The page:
1911 Encyclopædia Britannica/Eeckhout, Gerbrand van den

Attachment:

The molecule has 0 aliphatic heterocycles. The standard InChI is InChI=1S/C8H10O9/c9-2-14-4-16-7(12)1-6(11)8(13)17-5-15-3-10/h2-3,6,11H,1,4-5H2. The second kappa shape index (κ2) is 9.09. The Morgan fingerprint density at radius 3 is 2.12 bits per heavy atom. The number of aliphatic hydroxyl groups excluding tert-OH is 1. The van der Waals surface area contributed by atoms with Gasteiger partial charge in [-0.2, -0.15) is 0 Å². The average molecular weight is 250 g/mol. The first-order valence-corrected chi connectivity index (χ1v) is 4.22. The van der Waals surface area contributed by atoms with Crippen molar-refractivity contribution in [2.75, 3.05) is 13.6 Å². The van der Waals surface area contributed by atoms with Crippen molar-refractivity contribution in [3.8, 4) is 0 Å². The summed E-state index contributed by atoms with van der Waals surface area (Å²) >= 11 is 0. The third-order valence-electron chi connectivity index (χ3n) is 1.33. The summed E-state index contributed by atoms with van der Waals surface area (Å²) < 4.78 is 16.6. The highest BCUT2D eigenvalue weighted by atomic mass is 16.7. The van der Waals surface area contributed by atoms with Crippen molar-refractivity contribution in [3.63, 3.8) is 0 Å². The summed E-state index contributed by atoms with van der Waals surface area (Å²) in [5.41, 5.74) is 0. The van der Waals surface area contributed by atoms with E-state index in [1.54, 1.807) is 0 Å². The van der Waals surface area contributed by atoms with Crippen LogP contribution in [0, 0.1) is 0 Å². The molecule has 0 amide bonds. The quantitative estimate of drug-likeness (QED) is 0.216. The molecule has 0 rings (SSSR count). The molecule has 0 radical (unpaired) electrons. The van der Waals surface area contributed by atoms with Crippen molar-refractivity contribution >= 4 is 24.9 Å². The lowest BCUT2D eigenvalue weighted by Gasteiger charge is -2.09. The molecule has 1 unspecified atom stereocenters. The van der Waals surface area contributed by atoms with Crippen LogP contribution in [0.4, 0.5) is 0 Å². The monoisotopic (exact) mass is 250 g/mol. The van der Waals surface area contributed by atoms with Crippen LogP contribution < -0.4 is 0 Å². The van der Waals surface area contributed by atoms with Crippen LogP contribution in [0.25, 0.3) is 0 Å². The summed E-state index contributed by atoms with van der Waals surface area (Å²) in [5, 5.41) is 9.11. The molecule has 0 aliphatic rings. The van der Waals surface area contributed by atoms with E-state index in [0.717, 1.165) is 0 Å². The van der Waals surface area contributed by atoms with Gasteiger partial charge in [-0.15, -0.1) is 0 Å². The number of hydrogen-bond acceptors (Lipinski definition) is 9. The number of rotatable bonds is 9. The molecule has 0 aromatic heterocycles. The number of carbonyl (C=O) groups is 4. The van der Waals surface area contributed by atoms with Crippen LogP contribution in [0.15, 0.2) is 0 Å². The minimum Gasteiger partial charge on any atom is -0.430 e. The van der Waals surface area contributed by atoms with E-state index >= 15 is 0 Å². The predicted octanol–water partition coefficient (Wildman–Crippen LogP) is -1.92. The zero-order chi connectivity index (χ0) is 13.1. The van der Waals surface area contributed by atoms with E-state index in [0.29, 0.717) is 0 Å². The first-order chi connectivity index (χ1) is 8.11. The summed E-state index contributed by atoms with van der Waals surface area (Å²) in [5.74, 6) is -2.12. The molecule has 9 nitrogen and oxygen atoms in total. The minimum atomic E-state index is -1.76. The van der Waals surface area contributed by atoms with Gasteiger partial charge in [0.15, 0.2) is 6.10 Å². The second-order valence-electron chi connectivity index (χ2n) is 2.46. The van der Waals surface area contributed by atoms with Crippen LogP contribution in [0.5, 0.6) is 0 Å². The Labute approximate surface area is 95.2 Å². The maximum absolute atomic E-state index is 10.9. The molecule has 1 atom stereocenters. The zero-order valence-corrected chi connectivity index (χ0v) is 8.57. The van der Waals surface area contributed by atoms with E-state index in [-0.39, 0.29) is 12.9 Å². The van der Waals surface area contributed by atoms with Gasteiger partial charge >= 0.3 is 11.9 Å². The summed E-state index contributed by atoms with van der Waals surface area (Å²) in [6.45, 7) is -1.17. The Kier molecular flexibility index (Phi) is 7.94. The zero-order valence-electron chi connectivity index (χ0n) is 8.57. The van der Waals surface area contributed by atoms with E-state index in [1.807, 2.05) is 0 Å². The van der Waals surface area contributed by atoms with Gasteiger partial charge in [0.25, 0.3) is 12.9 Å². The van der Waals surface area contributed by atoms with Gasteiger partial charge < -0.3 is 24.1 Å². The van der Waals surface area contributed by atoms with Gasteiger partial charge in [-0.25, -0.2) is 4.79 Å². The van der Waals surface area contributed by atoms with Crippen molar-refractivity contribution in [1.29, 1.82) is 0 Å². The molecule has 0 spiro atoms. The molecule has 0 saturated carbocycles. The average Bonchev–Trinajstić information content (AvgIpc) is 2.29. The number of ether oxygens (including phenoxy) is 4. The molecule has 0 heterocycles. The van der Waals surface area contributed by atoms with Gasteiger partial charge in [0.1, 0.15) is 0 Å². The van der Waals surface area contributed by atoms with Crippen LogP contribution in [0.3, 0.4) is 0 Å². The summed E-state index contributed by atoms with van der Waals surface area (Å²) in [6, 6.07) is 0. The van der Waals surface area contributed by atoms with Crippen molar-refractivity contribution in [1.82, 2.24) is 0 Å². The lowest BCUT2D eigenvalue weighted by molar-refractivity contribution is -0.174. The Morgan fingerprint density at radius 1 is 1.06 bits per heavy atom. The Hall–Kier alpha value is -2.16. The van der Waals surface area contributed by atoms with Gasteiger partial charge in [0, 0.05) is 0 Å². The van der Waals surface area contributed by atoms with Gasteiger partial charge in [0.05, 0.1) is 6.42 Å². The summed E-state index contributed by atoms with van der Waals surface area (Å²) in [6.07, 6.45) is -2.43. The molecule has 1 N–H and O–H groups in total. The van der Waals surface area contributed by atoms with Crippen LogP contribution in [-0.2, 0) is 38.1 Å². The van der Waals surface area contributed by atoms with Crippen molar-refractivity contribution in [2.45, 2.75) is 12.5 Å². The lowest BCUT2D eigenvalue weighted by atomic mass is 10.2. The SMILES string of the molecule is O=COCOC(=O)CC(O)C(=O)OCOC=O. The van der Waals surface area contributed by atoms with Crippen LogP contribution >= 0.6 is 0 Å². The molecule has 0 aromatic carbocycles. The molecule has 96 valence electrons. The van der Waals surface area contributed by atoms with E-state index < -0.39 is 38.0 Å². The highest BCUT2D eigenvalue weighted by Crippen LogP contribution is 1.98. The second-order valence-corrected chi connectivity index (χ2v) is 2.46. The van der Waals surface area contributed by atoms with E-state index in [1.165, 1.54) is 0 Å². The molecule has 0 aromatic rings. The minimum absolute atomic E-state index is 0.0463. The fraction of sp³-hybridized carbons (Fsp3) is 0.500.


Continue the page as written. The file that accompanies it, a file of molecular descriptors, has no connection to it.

EECKHOUT, GERBRAND VAN DEN (1621-1674), Dutch painter, born at Amsterdam on the 19th of August 1621, entered early into the studio of Rembrandt. Though a companion pupil to F. Bol and Govaert Flinck, he was inferior to both in skill and in the extent of his practice; yet at an early period he assumed Rembrandt's manner with such success that his pictures were confounded with those of his master; and, even in modern days, the “Resurrection of the Daughter of Jairus," in the Berlin museum, and the “Presentation in the Temple,” in the Dresden gallery, have been held to represent worthily the style of Rembrandt. As evidence of the fidelity of Eeckhout's imitation we may cite his “Presentation in the Temple,” at Berlin, which is executed after Rembrandt's print of 163O, and his “Tobit with the Angel,” at Brunswick, which is composed on the same background as Rembrandt's “Philosopher in Thought.” Eeckhout not merely copies the subjects; he also takes the shapes, the figures, the Jewish dress and the pictorial effects of his master. It is difficult to form an exact judgment of Eeckhout's qualities at the outset of his career. His earliest pieces are probably those in which he more faithfully reproduced Rembrandt's peculiarities. Exclusively his is a tinge of green in shadows marring the harmony of the work, a certain gaudiness of jarring tints, uniform surface and a touch more quick than subtle. Besides the pictures already mentioned we should class amongst early productions on this account the “Woman taken in Adultery,” at Amsterdam; “Anna presenting her Son to the High Priest,” in the Louvre; the “Epiphany,” at Turin; and the “Circumcision,” at Cassel. Eeckhout matriculated early in the Gild of Amsterdam. A likeness of a lady at a dressing table with a string of beads, at Vienna, bears the date of 1643, and proves that the master at this time possessed more imitative skill than genuine mastery over nature. As he grew older he succeeded best in portraits, a very fair example of which is that of the historian Dappers (1669), in the Stadel collection. Eeckhout occasionally varied his style so as to recall in later years the “small masters” of the Dutch school. Waagen justly draws attention to his following of Terburg in “Gambling Soldiers,” at Stafford House, and a “Soldiers' Merrymaking,” in the collection of the marquess of Bute. A “Sportsman with Hounds,” probably executed in 1670, now in the Vander Hoo gallery, and a “Group of Children with Goats” (1671), in the Hermitage, hardly exhibit a trace of the artist's first education. Amongst the best of Eeckhout's works “Christ in the Temple” (1662), at Munich, and the “Haman and Mordecai” of 1665, at Luton House, occupy a good place. Eeckhout died at Amsterdam on the 22nd of October 1674.